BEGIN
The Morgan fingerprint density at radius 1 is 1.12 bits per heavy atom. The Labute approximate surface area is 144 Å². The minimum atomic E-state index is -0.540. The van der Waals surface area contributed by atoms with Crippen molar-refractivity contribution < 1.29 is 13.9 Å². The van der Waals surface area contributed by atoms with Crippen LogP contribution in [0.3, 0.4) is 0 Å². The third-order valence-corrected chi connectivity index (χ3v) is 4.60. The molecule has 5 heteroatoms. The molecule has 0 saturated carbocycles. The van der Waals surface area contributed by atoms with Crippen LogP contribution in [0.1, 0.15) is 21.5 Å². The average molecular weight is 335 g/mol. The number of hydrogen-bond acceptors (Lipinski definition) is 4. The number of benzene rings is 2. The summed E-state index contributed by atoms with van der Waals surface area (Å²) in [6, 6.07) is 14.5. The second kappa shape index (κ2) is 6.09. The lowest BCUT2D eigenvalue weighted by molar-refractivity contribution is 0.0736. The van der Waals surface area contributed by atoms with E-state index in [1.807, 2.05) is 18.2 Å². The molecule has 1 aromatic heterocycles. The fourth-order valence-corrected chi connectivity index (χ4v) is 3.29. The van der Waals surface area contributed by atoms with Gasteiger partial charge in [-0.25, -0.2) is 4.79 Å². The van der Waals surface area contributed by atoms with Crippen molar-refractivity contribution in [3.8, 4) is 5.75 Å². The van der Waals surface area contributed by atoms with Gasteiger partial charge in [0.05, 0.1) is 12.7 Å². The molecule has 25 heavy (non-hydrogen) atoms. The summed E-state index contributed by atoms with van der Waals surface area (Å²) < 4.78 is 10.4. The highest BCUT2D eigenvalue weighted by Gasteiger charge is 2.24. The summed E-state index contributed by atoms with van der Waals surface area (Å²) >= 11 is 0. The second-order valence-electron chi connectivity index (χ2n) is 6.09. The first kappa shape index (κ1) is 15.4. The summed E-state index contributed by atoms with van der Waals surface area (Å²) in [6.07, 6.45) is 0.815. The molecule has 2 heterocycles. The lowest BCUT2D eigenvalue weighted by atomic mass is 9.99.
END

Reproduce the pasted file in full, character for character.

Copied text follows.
The Morgan fingerprint density at radius 1 is 1.12 bits per heavy atom. The Labute approximate surface area is 144 Å². The minimum atomic E-state index is -0.540. The van der Waals surface area contributed by atoms with Crippen molar-refractivity contribution < 1.29 is 13.9 Å². The van der Waals surface area contributed by atoms with Crippen LogP contribution in [0.3, 0.4) is 0 Å². The third-order valence-corrected chi connectivity index (χ3v) is 4.60. The molecule has 5 heteroatoms. The molecule has 0 saturated carbocycles. The van der Waals surface area contributed by atoms with Crippen LogP contribution in [0.1, 0.15) is 21.5 Å². The average molecular weight is 335 g/mol. The number of hydrogen-bond acceptors (Lipinski definition) is 4. The number of benzene rings is 2. The summed E-state index contributed by atoms with van der Waals surface area (Å²) in [6, 6.07) is 14.5. The second kappa shape index (κ2) is 6.09. The lowest BCUT2D eigenvalue weighted by molar-refractivity contribution is 0.0736. The van der Waals surface area contributed by atoms with E-state index in [1.807, 2.05) is 18.2 Å². The molecule has 1 aromatic heterocycles. The fourth-order valence-corrected chi connectivity index (χ4v) is 3.29. The van der Waals surface area contributed by atoms with Gasteiger partial charge in [-0.25, -0.2) is 4.79 Å². The van der Waals surface area contributed by atoms with Crippen molar-refractivity contribution in [3.8, 4) is 5.75 Å². The van der Waals surface area contributed by atoms with Gasteiger partial charge in [0.05, 0.1) is 12.7 Å². The molecule has 25 heavy (non-hydrogen) atoms. The summed E-state index contributed by atoms with van der Waals surface area (Å²) < 4.78 is 10.4. The highest BCUT2D eigenvalue weighted by Gasteiger charge is 2.24. The summed E-state index contributed by atoms with van der Waals surface area (Å²) >= 11 is 0. The second-order valence-electron chi connectivity index (χ2n) is 6.09. The first kappa shape index (κ1) is 15.4. The summed E-state index contributed by atoms with van der Waals surface area (Å²) in [6.07, 6.45) is 0.815. The molecule has 2 heterocycles. The lowest BCUT2D eigenvalue weighted by atomic mass is 9.99.